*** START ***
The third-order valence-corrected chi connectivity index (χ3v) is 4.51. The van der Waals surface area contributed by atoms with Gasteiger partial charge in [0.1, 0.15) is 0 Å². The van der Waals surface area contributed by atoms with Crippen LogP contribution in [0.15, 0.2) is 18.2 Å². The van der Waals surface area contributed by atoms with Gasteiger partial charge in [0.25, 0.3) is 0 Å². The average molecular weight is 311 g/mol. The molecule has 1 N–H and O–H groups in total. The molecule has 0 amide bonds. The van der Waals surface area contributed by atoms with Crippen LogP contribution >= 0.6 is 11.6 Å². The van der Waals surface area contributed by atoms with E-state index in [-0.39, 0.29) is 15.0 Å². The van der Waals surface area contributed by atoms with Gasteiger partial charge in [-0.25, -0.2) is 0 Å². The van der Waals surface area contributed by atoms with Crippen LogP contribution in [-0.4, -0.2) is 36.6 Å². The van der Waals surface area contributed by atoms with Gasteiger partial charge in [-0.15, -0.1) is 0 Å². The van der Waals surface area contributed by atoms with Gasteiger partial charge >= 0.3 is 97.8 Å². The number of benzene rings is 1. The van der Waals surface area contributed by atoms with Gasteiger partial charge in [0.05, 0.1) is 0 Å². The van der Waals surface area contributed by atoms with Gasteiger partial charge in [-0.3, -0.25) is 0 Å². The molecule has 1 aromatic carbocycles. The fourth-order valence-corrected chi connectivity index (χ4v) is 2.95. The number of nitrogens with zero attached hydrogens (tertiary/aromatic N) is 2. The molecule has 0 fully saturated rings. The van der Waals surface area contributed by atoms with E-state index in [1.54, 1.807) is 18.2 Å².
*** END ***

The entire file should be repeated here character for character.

The third-order valence-corrected chi connectivity index (χ3v) is 4.51. The van der Waals surface area contributed by atoms with Gasteiger partial charge in [0.1, 0.15) is 0 Å². The van der Waals surface area contributed by atoms with Crippen LogP contribution in [0.15, 0.2) is 18.2 Å². The van der Waals surface area contributed by atoms with Gasteiger partial charge in [0.25, 0.3) is 0 Å². The average molecular weight is 311 g/mol. The molecule has 1 N–H and O–H groups in total. The molecule has 0 amide bonds. The van der Waals surface area contributed by atoms with Crippen LogP contribution >= 0.6 is 11.6 Å². The van der Waals surface area contributed by atoms with E-state index in [-0.39, 0.29) is 15.0 Å². The van der Waals surface area contributed by atoms with Gasteiger partial charge in [-0.25, -0.2) is 0 Å². The van der Waals surface area contributed by atoms with Crippen LogP contribution in [-0.4, -0.2) is 36.6 Å². The van der Waals surface area contributed by atoms with Gasteiger partial charge in [-0.15, -0.1) is 0 Å². The van der Waals surface area contributed by atoms with Gasteiger partial charge >= 0.3 is 97.8 Å². The number of benzene rings is 1. The van der Waals surface area contributed by atoms with Gasteiger partial charge in [0.05, 0.1) is 0 Å². The van der Waals surface area contributed by atoms with Gasteiger partial charge in [-0.3, -0.25) is 0 Å². The molecule has 1 aromatic carbocycles. The fourth-order valence-corrected chi connectivity index (χ4v) is 2.95. The number of nitrogens with zero attached hydrogens (tertiary/aromatic N) is 2. The molecule has 0 fully saturated rings. The van der Waals surface area contributed by atoms with E-state index in [1.54, 1.807) is 18.2 Å².